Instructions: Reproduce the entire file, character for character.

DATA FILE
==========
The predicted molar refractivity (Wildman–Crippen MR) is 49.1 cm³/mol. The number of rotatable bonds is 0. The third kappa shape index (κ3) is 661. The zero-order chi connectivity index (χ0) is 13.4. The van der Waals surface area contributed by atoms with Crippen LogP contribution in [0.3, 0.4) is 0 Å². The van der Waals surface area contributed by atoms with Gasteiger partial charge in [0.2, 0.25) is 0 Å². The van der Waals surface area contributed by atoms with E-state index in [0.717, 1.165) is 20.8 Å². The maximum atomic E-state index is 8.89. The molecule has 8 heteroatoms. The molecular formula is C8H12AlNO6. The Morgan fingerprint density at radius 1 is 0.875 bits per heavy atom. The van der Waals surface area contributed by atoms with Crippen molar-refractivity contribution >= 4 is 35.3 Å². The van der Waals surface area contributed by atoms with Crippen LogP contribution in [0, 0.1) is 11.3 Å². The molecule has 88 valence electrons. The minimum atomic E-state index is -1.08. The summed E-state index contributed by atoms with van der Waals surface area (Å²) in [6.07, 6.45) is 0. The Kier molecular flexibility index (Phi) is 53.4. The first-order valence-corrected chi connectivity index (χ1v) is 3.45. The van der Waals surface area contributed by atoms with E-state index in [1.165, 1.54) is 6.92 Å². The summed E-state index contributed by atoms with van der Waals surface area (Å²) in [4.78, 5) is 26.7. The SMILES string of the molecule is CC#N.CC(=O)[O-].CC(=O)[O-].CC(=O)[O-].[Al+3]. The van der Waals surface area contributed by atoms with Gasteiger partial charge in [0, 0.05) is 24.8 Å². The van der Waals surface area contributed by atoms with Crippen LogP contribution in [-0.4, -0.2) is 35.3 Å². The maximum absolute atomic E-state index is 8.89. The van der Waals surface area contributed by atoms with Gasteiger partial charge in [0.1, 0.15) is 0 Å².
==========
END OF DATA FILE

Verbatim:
The predicted molar refractivity (Wildman–Crippen MR) is 49.1 cm³/mol. The number of rotatable bonds is 0. The third kappa shape index (κ3) is 661. The zero-order chi connectivity index (χ0) is 13.4. The van der Waals surface area contributed by atoms with Crippen LogP contribution in [0.3, 0.4) is 0 Å². The van der Waals surface area contributed by atoms with Gasteiger partial charge in [0.2, 0.25) is 0 Å². The van der Waals surface area contributed by atoms with E-state index in [0.717, 1.165) is 20.8 Å². The maximum atomic E-state index is 8.89. The molecule has 8 heteroatoms. The molecular formula is C8H12AlNO6. The Morgan fingerprint density at radius 1 is 0.875 bits per heavy atom. The van der Waals surface area contributed by atoms with Crippen molar-refractivity contribution >= 4 is 35.3 Å². The van der Waals surface area contributed by atoms with Crippen LogP contribution in [0, 0.1) is 11.3 Å². The molecule has 88 valence electrons. The minimum atomic E-state index is -1.08. The summed E-state index contributed by atoms with van der Waals surface area (Å²) in [6.07, 6.45) is 0. The Kier molecular flexibility index (Phi) is 53.4. The first-order valence-corrected chi connectivity index (χ1v) is 3.45. The van der Waals surface area contributed by atoms with E-state index in [1.165, 1.54) is 6.92 Å². The summed E-state index contributed by atoms with van der Waals surface area (Å²) in [4.78, 5) is 26.7. The SMILES string of the molecule is CC#N.CC(=O)[O-].CC(=O)[O-].CC(=O)[O-].[Al+3]. The van der Waals surface area contributed by atoms with Gasteiger partial charge in [0, 0.05) is 24.8 Å². The van der Waals surface area contributed by atoms with Crippen LogP contribution in [-0.4, -0.2) is 35.3 Å². The maximum absolute atomic E-state index is 8.89. The van der Waals surface area contributed by atoms with Gasteiger partial charge in [0.1, 0.15) is 0 Å².